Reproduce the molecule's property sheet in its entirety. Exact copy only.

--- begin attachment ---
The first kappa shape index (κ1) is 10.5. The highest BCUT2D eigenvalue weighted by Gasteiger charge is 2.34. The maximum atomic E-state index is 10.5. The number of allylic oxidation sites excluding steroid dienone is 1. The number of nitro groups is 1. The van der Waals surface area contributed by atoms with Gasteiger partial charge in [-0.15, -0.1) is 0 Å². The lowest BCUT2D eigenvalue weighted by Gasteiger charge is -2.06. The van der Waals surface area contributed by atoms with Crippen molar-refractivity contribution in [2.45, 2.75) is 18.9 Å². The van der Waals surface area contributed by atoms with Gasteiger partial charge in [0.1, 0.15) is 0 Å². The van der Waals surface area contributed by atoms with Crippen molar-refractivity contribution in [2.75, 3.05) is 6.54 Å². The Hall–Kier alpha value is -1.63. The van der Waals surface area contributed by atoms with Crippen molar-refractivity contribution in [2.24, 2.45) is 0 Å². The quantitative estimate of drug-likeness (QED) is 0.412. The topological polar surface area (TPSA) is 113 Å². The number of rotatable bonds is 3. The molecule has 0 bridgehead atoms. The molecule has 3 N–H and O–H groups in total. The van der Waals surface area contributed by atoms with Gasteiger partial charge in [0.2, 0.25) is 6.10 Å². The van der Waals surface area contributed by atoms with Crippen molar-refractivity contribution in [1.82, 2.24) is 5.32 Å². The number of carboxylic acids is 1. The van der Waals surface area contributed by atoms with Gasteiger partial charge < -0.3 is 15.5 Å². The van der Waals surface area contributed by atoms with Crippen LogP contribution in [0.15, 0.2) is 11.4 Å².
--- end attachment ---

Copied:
The first kappa shape index (κ1) is 10.5. The highest BCUT2D eigenvalue weighted by Gasteiger charge is 2.34. The maximum atomic E-state index is 10.5. The number of allylic oxidation sites excluding steroid dienone is 1. The number of nitro groups is 1. The van der Waals surface area contributed by atoms with Gasteiger partial charge in [-0.15, -0.1) is 0 Å². The lowest BCUT2D eigenvalue weighted by Gasteiger charge is -2.06. The van der Waals surface area contributed by atoms with Crippen molar-refractivity contribution in [2.45, 2.75) is 18.9 Å². The van der Waals surface area contributed by atoms with Gasteiger partial charge in [0.1, 0.15) is 0 Å². The van der Waals surface area contributed by atoms with Crippen molar-refractivity contribution in [2.75, 3.05) is 6.54 Å². The Hall–Kier alpha value is -1.63. The van der Waals surface area contributed by atoms with Crippen molar-refractivity contribution in [2.24, 2.45) is 0 Å². The quantitative estimate of drug-likeness (QED) is 0.412. The topological polar surface area (TPSA) is 113 Å². The number of rotatable bonds is 3. The molecule has 0 bridgehead atoms. The molecule has 3 N–H and O–H groups in total. The van der Waals surface area contributed by atoms with Gasteiger partial charge in [0.2, 0.25) is 6.10 Å². The van der Waals surface area contributed by atoms with Crippen molar-refractivity contribution in [1.82, 2.24) is 5.32 Å². The number of carboxylic acids is 1. The van der Waals surface area contributed by atoms with Gasteiger partial charge < -0.3 is 15.5 Å². The van der Waals surface area contributed by atoms with Crippen LogP contribution in [0.15, 0.2) is 11.4 Å².